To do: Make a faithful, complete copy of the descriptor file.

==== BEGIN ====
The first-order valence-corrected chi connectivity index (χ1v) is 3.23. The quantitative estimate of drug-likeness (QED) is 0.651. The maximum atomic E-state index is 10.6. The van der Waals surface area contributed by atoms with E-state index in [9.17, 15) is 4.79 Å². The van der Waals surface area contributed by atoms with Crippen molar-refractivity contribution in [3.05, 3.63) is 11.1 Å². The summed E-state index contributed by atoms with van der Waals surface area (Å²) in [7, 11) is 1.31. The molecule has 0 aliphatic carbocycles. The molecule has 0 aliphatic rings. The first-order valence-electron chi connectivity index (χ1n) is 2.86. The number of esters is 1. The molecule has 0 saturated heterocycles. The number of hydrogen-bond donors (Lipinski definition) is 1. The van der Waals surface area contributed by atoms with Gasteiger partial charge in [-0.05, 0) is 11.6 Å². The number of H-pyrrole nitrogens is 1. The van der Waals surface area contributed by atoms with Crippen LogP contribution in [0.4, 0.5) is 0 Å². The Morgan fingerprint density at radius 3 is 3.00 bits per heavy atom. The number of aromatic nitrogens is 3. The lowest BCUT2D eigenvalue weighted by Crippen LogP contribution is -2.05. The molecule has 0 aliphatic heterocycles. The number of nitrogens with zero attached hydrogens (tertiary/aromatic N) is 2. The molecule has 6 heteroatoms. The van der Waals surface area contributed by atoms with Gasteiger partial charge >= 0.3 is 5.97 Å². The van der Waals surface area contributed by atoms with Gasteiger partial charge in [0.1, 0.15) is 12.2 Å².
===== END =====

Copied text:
The first-order valence-corrected chi connectivity index (χ1v) is 3.23. The quantitative estimate of drug-likeness (QED) is 0.651. The maximum atomic E-state index is 10.6. The van der Waals surface area contributed by atoms with E-state index in [9.17, 15) is 4.79 Å². The van der Waals surface area contributed by atoms with Crippen molar-refractivity contribution in [3.05, 3.63) is 11.1 Å². The summed E-state index contributed by atoms with van der Waals surface area (Å²) in [7, 11) is 1.31. The molecule has 0 aliphatic carbocycles. The molecule has 0 aliphatic rings. The first-order valence-electron chi connectivity index (χ1n) is 2.86. The number of esters is 1. The molecule has 0 saturated heterocycles. The number of hydrogen-bond donors (Lipinski definition) is 1. The van der Waals surface area contributed by atoms with Gasteiger partial charge in [-0.05, 0) is 11.6 Å². The number of H-pyrrole nitrogens is 1. The van der Waals surface area contributed by atoms with Crippen LogP contribution in [0.4, 0.5) is 0 Å². The Morgan fingerprint density at radius 3 is 3.00 bits per heavy atom. The number of aromatic nitrogens is 3. The lowest BCUT2D eigenvalue weighted by Crippen LogP contribution is -2.05. The molecule has 0 aliphatic heterocycles. The number of nitrogens with zero attached hydrogens (tertiary/aromatic N) is 2. The molecule has 6 heteroatoms. The van der Waals surface area contributed by atoms with Gasteiger partial charge >= 0.3 is 5.97 Å². The van der Waals surface area contributed by atoms with Gasteiger partial charge in [0.1, 0.15) is 12.2 Å².